Cash Transfers are probably one of the most researched interventions in the world. The great majority of this research has focused on short to medium term impacts. This is not surprising as the first modern Cash Transfer Program, Progresa (now called Oportunidades), is a 16 years old adolescent. In addition, the evidence on “longer” term effects is still considered weak. A … [Read more...] about Cash transfers, 103 years ago
A few weeks ago, I published a blog post on some of the unsettling implications of this paper that suggested that some interventions lose their punch when done by public agencies. One of the takeaways was the need to “go up the bureaucratic supply chain” as nicely put by Justin Sandefur in a tweet on the post. In other words, the need to jump over the “challenge of … [Read more...] about 3 good examples of the impact of impact evaluations
As the debate on the impact of the Millenium Villages Project (MVP) evolved, it became increasingly clear that, at least for now, there is no evidence on its effectiveness. It is also clear that part of the challenge has been that rigorous evaluation designs were absent at inception, and later efforts did not provide much evidence with their quicksand baselines or muddy … [Read more...] about Is large scale impact an oxymoron?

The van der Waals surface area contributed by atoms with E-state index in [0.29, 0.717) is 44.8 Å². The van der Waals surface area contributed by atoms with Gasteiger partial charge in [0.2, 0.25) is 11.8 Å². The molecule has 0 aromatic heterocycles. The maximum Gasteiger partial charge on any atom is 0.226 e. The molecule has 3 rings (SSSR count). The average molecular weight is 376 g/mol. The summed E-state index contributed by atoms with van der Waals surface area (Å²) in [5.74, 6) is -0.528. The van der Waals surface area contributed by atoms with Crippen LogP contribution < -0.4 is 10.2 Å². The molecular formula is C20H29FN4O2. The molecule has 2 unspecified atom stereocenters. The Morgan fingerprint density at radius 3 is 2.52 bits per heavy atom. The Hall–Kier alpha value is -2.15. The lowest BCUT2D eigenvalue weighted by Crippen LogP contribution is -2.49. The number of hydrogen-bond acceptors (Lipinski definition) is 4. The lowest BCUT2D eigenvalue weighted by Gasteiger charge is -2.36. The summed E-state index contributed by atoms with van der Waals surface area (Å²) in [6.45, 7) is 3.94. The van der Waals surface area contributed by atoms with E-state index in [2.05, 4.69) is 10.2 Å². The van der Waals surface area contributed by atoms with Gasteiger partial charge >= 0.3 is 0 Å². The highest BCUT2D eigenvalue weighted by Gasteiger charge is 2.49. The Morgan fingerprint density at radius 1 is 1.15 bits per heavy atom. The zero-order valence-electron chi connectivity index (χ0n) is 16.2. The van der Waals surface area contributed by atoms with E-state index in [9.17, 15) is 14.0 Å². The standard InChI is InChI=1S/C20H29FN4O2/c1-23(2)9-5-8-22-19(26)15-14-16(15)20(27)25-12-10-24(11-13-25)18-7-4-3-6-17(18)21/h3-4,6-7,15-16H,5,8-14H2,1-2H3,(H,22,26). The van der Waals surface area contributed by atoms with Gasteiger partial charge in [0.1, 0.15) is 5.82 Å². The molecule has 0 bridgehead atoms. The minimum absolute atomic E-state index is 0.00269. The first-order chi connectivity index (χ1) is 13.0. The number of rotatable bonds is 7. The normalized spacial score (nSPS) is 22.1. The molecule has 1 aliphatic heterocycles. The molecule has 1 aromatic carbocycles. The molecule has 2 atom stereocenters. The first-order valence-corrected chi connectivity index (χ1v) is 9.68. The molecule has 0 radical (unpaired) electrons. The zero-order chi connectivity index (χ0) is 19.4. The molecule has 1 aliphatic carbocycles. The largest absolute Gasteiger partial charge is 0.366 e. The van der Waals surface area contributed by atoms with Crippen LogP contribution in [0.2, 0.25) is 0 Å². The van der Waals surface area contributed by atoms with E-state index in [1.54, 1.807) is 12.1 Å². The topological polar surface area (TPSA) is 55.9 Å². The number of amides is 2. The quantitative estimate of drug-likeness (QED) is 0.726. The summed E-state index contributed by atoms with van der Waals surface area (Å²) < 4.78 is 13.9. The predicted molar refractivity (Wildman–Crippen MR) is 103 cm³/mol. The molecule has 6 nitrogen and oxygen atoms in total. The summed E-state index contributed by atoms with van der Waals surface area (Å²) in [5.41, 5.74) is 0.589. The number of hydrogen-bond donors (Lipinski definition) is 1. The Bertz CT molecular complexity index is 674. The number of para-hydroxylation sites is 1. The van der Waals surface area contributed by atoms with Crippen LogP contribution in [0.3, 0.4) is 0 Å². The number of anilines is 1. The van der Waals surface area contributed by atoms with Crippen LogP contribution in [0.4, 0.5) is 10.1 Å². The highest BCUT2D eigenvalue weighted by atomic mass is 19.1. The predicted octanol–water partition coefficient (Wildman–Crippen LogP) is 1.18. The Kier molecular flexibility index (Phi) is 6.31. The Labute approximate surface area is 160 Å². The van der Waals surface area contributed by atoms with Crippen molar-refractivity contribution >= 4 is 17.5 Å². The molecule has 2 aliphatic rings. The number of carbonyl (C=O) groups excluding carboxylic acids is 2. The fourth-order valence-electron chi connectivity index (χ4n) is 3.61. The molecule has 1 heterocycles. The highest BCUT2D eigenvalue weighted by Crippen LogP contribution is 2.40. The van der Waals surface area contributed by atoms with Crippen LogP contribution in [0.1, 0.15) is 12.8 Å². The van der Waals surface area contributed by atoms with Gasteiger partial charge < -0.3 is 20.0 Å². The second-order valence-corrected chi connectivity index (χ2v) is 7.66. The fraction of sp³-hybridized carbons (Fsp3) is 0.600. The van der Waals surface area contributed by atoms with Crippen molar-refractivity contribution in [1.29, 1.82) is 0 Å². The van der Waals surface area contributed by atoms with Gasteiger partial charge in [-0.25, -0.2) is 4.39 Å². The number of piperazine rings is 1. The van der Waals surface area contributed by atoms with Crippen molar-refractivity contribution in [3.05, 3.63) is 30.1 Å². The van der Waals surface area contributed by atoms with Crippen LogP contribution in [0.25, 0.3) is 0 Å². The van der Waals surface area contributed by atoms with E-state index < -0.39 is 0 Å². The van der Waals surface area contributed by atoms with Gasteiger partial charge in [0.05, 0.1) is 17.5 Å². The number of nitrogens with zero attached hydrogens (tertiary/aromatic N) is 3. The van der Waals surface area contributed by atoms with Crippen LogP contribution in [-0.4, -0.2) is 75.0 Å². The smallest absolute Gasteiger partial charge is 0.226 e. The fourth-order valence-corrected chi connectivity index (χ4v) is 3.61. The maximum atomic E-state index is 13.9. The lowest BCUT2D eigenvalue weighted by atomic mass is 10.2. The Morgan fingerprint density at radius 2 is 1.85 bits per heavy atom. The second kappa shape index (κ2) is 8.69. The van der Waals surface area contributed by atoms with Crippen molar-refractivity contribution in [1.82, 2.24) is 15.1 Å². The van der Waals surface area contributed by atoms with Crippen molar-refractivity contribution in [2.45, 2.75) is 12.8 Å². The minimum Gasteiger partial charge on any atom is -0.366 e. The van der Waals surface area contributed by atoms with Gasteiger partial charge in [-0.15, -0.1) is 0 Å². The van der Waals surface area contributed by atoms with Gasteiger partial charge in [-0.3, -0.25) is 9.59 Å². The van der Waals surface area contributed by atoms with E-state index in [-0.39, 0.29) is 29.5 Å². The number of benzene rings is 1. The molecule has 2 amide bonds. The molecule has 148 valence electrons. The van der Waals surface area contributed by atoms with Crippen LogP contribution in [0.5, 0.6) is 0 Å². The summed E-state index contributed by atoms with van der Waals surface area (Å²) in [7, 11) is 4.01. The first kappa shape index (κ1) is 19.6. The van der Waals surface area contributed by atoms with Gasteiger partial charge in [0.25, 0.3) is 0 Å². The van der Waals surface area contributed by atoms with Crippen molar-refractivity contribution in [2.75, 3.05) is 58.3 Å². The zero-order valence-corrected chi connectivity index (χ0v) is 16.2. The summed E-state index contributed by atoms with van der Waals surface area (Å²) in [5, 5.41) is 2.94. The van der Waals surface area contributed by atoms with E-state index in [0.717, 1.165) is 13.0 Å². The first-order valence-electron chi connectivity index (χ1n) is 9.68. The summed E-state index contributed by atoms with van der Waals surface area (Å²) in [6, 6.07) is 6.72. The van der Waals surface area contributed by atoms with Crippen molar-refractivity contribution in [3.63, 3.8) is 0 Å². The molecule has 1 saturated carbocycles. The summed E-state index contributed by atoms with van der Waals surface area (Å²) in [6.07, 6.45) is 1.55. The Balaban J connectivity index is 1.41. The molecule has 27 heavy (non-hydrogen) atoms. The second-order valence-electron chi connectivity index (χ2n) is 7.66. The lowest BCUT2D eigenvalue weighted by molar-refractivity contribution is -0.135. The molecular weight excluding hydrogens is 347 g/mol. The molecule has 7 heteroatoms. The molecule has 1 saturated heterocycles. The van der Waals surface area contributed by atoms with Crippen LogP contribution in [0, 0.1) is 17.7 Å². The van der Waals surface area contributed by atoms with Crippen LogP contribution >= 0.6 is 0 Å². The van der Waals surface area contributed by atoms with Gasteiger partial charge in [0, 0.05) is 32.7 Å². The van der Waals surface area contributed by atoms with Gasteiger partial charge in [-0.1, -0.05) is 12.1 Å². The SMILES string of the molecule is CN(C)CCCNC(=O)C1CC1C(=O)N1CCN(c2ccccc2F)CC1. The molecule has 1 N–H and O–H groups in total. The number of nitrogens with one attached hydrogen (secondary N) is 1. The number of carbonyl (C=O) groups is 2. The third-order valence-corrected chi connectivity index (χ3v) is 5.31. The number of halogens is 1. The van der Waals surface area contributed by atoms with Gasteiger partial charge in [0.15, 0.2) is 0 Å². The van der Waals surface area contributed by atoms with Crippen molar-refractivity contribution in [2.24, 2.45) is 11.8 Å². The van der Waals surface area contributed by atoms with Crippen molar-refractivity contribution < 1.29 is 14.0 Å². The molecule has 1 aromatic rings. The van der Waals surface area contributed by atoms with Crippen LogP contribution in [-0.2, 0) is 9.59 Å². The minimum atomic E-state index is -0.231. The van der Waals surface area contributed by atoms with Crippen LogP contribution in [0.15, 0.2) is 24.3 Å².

When the Oportunidades program began in Mexico in 1998―under the name Progresa―few could have imagined what this initiative would mean 10 years later, not only for the country, but for development theory and practice. This pioneer in conditional cash transfers incorporated an innovative impact assessment methodology that has become not only an example of development … [Read more...] about Just half an inch, but a lot of impact